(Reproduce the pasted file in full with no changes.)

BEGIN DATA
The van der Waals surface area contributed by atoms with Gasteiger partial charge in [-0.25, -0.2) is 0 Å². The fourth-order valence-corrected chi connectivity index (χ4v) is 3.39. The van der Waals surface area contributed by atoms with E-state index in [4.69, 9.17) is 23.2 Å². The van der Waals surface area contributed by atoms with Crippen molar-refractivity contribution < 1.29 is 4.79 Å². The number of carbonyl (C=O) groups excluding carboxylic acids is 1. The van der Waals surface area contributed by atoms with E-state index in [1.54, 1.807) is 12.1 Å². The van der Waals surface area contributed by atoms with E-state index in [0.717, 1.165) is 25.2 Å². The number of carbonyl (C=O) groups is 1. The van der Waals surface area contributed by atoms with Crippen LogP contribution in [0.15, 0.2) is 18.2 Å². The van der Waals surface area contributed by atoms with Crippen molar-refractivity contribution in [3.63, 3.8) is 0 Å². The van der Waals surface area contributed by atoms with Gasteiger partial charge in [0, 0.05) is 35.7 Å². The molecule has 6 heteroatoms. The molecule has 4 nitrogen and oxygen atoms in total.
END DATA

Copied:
The van der Waals surface area contributed by atoms with Gasteiger partial charge in [-0.25, -0.2) is 0 Å². The fourth-order valence-corrected chi connectivity index (χ4v) is 3.39. The van der Waals surface area contributed by atoms with E-state index in [4.69, 9.17) is 23.2 Å². The van der Waals surface area contributed by atoms with Crippen molar-refractivity contribution < 1.29 is 4.79 Å². The number of carbonyl (C=O) groups excluding carboxylic acids is 1. The van der Waals surface area contributed by atoms with E-state index in [1.54, 1.807) is 12.1 Å². The van der Waals surface area contributed by atoms with E-state index in [0.717, 1.165) is 25.2 Å². The number of carbonyl (C=O) groups is 1. The van der Waals surface area contributed by atoms with Crippen LogP contribution in [0.15, 0.2) is 18.2 Å². The van der Waals surface area contributed by atoms with Crippen molar-refractivity contribution in [3.63, 3.8) is 0 Å². The van der Waals surface area contributed by atoms with Gasteiger partial charge in [0, 0.05) is 35.7 Å². The molecule has 6 heteroatoms. The molecule has 4 nitrogen and oxygen atoms in total.